The night shift begins! Electrofishing 16 Michigan lakes

Our team has started conducting nighttime electrofishing surveys of 16 Michigan lakes, meaning long days and lots of excitement!

I mentioned in the previous post that our big research question is, “what habitats are best for Largemouth Bass?” We are using net pens to confine fish to particular habitats and follow their growth, but of course fish can swim from habitat to habitat in many lakes. So, we are complementing the net pen research with a study of Largemouth Bass populations across lakes that provide different habitats. Some lakes have lots of aquatic vegetation while others have only a few spots. How much is enough? How much is too much? These are questions that have been addressed in the fisheries research to some extent, but most studies are from southern lakes choked with vegetation. Not much use up in Michigan! So, we are setting out to study these questions by comparing the Largemouth populations of many lakes to maps of aquatic vegetation and other habitat characteristics.

That means we get to go out and catch thousands of fish. The best way to do that is electrofishing, which I’ve already written about here. Here’s what it looks like from my perspective on the boat.

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Bass research continues at Blue Lake

Hayden (left), Amanda (center), and Ayman (right) with the day's catch: Largemouth Bass for our net pens.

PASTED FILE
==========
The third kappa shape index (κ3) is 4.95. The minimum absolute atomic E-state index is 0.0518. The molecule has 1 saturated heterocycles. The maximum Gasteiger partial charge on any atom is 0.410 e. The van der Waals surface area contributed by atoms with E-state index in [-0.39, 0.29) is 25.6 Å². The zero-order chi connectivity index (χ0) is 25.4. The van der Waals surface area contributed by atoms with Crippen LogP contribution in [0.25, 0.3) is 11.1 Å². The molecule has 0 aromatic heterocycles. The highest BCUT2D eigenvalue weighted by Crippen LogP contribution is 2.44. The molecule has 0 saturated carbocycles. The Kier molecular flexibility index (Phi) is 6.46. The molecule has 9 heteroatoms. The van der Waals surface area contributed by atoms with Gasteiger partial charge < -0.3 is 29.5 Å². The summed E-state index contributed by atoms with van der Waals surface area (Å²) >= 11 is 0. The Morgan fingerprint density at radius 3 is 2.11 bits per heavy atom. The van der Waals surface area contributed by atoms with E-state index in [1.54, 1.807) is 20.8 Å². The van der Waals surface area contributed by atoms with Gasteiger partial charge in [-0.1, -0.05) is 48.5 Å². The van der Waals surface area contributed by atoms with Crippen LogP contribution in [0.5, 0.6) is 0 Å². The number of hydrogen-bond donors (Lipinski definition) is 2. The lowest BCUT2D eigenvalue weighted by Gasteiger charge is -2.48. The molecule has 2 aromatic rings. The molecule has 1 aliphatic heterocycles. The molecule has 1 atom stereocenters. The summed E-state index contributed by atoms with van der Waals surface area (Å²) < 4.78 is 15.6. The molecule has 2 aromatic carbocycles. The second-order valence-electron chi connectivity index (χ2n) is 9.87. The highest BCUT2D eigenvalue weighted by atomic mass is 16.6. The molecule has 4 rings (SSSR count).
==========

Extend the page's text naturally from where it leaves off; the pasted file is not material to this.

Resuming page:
Hayden (left), Amanda (center), and Ayman (right) with the day’s catch: Largemouth Bass for our net pens.

Our big research question is “what habitats do Largemouth Bass survive best in”, but breaking it down scientifically into testable hypotheses is really tough! One way to approach the question is by confining the fish to particular habitats and seeing how they do. Of course, there are some big assumptions confining mobile fish, but more on that later.

On July 2, we began our first experiment of this year. We placed 12 net pens in Blue Lake (near Fountain, MI) and stocked them each with baby Largemouth Bass. The net pens are 10 feet by 10 feet, with an open bottom. We put the pens in areas with 0%, 50%, and 100% vegetation coverage, to see whether the fish grow better or eat differently. Our results from last year suggested that bass in pens with no vegetation grew more slowly. However, we were challenged by a major issue: turtles! Continue reading